I had this problem with a new computer. The event log would show a controller error for various drives ranging from Harddisk3 to Harddisk6. At first, I thought it was just a hardware problem with the system I got, but it's replacement suffered from the same thing. I ran full diagnostics on my two hard drives (a 250GB Deskstar SATA with 3 partitions that came with the system and a 120GB ATA Barracuda with 2 partitions that I installed later) and they both checked out okay. After some digging about how to proceed from the entry in the event log, I ran Disk Management (ie, diskmgmt.msc from Start/Run) and matched the "hard disks" that were failing to drive letters/numbers assigned to the multi-card reader with an internal USB connection that came with the computer. The errors were not associated with the Seagate or the Hitachi, which were mapped as Harddisk0 and Harddisk1 in Diskmanagement, or with the SATA/IDE controllers on the motherboard which simplified things significantly. Disabling the card reader through Device Manager seems to have stopped the intermittent error messages.
I have a drive enclosure from Lantec for an IDE drive. After troubleshooting the disk and possible bad IDE cable, it turned out that the enclosure was bad.
I had this problem with my Nforce 2 motherboard and it turned out to be the drivers fault. Installing the official drivers downloaded from NVidia solved the problem.
As per Adaptec: "Our testing indicates the event is generated on several models of hard disks used to boot to Windows 2000. Further investigation revealed Windows 2000 is generating (1E) Prevent/Allow Medium Removal commands to the boot device. This is an OPTIONAL SCSI command that may or may not be supported by the device. This event is logged in configurations where a DASD (Direct Access Storage Device [hard disk]) or a RAID array consisting of multiple DASD devices attached to an Adaptec controller is used as the boot media. The event will be logged for each device included in the bootable RAID array". See "Adaptec Support Answer ID: 2190", "Adaptec Support Answer ID: 2006" and "Adaptec Support Answer ID: 2110" if you have an Adaptec product.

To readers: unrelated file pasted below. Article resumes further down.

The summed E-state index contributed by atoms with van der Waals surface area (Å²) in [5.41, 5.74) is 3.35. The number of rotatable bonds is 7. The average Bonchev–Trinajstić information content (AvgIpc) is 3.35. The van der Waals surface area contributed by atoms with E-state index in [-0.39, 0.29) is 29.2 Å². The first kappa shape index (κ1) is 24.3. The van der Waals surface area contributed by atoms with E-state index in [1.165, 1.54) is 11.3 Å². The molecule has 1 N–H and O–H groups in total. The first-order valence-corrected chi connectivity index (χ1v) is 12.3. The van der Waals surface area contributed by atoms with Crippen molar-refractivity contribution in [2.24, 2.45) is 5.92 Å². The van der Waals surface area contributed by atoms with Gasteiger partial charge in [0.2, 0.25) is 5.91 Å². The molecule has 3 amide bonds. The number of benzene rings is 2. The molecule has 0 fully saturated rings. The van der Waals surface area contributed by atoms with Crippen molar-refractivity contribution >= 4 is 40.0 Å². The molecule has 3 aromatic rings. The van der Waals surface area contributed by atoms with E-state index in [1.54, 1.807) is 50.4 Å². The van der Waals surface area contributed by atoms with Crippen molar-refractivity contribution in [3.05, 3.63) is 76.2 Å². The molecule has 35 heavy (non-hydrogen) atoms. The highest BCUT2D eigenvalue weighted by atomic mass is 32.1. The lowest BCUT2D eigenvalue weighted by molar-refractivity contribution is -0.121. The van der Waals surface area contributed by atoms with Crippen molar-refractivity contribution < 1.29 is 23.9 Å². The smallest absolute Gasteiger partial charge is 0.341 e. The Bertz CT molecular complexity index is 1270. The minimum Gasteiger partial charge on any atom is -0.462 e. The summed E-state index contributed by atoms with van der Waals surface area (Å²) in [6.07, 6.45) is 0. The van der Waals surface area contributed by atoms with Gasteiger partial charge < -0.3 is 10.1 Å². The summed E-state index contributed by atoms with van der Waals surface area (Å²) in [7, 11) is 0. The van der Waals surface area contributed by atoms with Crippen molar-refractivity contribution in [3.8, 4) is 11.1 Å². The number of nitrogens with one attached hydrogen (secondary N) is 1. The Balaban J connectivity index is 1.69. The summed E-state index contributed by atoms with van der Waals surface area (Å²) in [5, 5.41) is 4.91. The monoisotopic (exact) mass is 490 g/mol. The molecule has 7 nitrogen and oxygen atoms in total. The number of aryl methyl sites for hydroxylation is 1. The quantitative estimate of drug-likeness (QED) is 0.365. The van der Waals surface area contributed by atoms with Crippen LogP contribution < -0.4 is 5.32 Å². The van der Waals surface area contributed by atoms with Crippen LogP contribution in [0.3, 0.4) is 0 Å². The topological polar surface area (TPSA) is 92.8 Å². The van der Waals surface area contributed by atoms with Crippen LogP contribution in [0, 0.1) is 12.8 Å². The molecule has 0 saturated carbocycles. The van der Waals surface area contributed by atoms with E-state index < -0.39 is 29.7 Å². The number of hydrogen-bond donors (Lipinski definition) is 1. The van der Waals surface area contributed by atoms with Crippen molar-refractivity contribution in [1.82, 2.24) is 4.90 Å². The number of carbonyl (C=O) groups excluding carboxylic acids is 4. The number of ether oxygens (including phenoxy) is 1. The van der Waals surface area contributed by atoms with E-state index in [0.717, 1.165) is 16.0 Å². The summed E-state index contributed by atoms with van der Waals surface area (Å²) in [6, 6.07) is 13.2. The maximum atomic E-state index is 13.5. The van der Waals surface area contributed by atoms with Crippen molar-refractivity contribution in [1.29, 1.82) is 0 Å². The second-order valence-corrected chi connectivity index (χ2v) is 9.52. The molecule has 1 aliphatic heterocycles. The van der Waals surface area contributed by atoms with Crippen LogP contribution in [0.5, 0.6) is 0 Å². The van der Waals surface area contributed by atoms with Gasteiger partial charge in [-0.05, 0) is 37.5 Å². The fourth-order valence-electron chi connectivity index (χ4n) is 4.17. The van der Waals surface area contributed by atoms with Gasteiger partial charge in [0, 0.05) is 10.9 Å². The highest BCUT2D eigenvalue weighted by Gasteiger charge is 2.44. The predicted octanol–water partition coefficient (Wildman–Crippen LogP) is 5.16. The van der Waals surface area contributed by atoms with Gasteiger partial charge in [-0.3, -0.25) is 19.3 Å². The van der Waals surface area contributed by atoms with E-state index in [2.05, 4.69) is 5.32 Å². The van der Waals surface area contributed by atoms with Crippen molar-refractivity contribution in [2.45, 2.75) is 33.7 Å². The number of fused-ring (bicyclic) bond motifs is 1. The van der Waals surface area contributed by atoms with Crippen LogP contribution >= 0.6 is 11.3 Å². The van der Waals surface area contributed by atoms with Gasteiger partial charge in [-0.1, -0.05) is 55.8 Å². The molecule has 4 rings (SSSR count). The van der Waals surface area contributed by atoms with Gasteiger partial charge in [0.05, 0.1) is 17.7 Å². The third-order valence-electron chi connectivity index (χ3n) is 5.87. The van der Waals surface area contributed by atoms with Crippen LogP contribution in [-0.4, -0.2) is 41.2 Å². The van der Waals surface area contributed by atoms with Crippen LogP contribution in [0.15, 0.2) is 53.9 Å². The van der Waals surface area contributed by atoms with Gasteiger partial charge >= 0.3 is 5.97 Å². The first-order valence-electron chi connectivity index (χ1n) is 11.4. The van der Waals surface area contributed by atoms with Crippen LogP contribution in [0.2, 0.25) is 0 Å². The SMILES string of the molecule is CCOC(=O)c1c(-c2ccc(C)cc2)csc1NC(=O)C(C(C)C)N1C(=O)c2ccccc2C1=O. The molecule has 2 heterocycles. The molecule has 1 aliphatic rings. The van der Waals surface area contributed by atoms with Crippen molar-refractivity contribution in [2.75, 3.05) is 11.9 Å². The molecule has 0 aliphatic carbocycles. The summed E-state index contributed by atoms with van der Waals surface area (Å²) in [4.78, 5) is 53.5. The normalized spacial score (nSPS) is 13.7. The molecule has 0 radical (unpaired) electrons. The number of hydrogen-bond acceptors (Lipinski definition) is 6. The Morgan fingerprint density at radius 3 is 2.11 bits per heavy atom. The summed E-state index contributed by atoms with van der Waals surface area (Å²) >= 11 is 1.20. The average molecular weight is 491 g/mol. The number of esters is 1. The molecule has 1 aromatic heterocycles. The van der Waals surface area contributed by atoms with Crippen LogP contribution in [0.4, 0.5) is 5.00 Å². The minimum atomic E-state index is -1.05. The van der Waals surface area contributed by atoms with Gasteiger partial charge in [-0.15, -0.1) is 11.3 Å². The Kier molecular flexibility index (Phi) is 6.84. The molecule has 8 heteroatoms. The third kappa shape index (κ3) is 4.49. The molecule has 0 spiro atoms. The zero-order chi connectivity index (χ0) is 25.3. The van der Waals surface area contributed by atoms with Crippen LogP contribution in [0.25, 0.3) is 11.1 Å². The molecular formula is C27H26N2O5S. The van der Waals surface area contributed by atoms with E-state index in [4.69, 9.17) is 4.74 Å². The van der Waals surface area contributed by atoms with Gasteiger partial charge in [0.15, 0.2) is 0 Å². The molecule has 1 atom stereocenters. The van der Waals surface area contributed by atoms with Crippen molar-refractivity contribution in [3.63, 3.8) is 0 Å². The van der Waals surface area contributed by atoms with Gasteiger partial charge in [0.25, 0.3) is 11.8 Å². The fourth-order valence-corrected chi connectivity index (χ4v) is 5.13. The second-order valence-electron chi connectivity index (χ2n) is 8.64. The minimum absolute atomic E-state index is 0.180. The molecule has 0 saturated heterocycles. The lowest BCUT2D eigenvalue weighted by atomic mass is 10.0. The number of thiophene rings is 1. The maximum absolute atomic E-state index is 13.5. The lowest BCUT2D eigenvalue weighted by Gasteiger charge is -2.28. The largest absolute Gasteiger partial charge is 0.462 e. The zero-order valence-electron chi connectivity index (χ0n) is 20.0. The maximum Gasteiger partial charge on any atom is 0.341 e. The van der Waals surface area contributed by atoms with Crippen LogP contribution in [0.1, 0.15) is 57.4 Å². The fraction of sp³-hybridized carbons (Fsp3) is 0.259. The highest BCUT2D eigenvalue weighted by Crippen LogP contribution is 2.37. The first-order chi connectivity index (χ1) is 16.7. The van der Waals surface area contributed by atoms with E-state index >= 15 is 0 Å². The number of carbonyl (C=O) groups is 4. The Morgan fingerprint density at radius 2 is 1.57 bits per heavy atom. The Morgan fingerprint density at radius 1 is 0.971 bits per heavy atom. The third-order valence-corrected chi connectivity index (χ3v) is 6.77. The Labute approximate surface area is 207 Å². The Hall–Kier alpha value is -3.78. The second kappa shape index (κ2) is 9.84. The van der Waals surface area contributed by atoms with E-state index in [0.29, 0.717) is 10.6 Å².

If you have a server with SCSI drives and see a lot of EventIDs 11 and 15, this is a known issue and a hotfix has been released for Microsoft Windows Server 2003. See ME895573 to get the hotfix.
In one case, a computer was running Windows 2003 that had an Adaptec Ultra 160 (19160) SCSI Adapter that was being used to control separate C: and D: drives. After a while the D: drive failed. This resulted in the SCSI BIOS taking a long time to run and eventually timed out. When Windows loaded and this Event ID appeared, Windows took a long time to start up (even when the swap file was moved to the C: drive). The D: drive was not accessible. This event ID was accompanied by EventID 9 Source adpu160m, EventID 117 from source adpu160m, and EventID 10026 from source DCOM.
Resolution: Remove or replace the faulty hard drive.

As per Microsoft: "This problem is typically caused by a failing cable that connects the drive to the computer". See MSW2KDB for more details on this event.

See ME885352 if the problem appears when you cancel an I/O operation to a raw USB 2.0-attached hard disk drive in Windows 2000 Server SP4.